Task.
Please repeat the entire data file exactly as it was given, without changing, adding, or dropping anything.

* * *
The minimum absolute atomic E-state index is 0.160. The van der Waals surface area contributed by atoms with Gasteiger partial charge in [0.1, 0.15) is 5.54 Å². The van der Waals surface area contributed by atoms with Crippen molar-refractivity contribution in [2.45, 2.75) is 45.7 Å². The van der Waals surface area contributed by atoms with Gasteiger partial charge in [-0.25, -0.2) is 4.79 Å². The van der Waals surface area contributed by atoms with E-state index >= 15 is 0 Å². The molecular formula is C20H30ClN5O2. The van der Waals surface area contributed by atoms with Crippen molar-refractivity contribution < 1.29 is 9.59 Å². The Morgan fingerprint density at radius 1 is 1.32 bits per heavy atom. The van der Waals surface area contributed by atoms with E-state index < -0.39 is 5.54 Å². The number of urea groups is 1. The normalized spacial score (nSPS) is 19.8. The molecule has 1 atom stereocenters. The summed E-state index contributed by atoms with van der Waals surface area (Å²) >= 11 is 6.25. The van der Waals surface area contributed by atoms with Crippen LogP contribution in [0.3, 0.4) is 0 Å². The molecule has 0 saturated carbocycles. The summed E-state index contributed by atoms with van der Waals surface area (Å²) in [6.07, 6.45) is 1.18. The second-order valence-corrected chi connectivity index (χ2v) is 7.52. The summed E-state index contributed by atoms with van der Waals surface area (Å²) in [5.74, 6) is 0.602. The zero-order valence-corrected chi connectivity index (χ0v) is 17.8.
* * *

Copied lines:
The minimum absolute atomic E-state index is 0.160. The van der Waals surface area contributed by atoms with Gasteiger partial charge in [0.1, 0.15) is 5.54 Å². The van der Waals surface area contributed by atoms with Crippen molar-refractivity contribution in [2.45, 2.75) is 45.7 Å². The van der Waals surface area contributed by atoms with Gasteiger partial charge in [-0.25, -0.2) is 4.79 Å². The van der Waals surface area contributed by atoms with E-state index >= 15 is 0 Å². The molecular formula is C20H30ClN5O2. The van der Waals surface area contributed by atoms with Crippen molar-refractivity contribution < 1.29 is 9.59 Å². The Morgan fingerprint density at radius 1 is 1.32 bits per heavy atom. The van der Waals surface area contributed by atoms with E-state index < -0.39 is 5.54 Å². The number of urea groups is 1. The normalized spacial score (nSPS) is 19.8. The molecule has 1 atom stereocenters. The summed E-state index contributed by atoms with van der Waals surface area (Å²) >= 11 is 6.25. The van der Waals surface area contributed by atoms with Crippen LogP contribution in [0.3, 0.4) is 0 Å². The molecule has 0 saturated carbocycles. The summed E-state index contributed by atoms with van der Waals surface area (Å²) in [6.07, 6.45) is 1.18. The second-order valence-corrected chi connectivity index (χ2v) is 7.52. The summed E-state index contributed by atoms with van der Waals surface area (Å²) in [5.74, 6) is 0.602. The zero-order valence-corrected chi connectivity index (χ0v) is 17.8.